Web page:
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Ready for Better Communication at Church?

February 7, 2024 jill Blog
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By Margaret Marcuson

Historically, churches have always struggled with communication. Whether it’s trying to let people know about new programs, or recruiting coordinating volunteers, or communicating the vision—we face a long list of communication challenges.

Pastors I coach say, “We need a communications committee that works,” or “We’ve got to get someone on staff to handle communications.” As useful as those fixes can be, they don’t address the more fundamental challenge: addressing the emotional side of communication.

Communication is rooted in relationships. How and whether people hear you depends on what kind of relationship they have with you. This is true even in large churches where people may not know you personally. It’s true when a parent speaks to a child, when a president addresses the nation, and when I write you an email.

Edwin Friedman talked about this emotional side of communication in A Failure of Nerve. His ideas have helped me more than any other communication training I’ve had. Friedman talked about what he called three interrelated variables: direction, distance, and anxiety.


When you are trying to communicate with others, pay attention to what direction they are moving emotionally. Are they coming toward you or moving away from you? Do their eyes light up? Or do they glaze over? Typically, what we do when someone’s eyes glaze over is this: we keep talking. We think if we marshal better arguments they will come around.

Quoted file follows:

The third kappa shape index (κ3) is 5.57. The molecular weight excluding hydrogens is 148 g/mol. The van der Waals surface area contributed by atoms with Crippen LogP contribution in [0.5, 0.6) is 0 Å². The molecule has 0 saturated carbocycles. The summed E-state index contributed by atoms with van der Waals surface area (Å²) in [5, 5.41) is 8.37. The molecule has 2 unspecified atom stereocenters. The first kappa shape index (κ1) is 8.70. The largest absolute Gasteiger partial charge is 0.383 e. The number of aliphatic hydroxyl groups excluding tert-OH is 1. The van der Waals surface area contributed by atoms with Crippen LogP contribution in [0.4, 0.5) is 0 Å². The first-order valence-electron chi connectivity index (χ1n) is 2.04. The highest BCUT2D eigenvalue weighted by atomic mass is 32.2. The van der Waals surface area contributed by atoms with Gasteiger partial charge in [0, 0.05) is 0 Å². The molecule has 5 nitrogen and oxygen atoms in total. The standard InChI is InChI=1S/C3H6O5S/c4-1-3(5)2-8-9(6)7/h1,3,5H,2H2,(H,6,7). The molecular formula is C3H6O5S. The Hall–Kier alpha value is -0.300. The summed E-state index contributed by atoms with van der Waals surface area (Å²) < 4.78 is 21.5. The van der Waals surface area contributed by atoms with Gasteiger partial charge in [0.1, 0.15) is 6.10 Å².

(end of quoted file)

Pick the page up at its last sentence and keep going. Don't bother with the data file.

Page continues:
What to do instead? I recommend you stop pursuing those who aren’t getting the message. Instead, connect. Stay in touch, without trying to persuade. Be patient—it may take months or even years for some folks.


When you set out to deliver a message, assess how close or far the person is, emotionally. You may have trouble communicating if the person is either too close to you or too far from you.

Too close: if there’s no emotional space, there’s no room to communicate. A parent can try like crazy to communicate the value of education with no response. Then the kid comes home quoting a friend’s parent, with the same message. Why? There’s more emotional space in the relationship, and so more ability to hear the message.

Too far: if you aren’t well enough connected with people, they won’t be able to hear you. There’s not enough of a relationship. They are too far from you emotionally. At church, this might show up in the finance committee when the chair can’t hear what the relatively new pastor is saying, but can hear it from a long-time member on the committee.


When people go to the doctor, they can find it hard to remember what the doctor says. It’s not just the medical jargon: their anxiety is higher, and they find it harder to process the information.

When anxiety in a congregation goes up, communication will be more difficult. Anxiety is like static. People simply can’t hear as easily. In a time of major transition, or when there’s a big conflict, pay even more attention to communication. Don’t be surprised if people act like they’ve never heard a message. They haven’t. Be patient.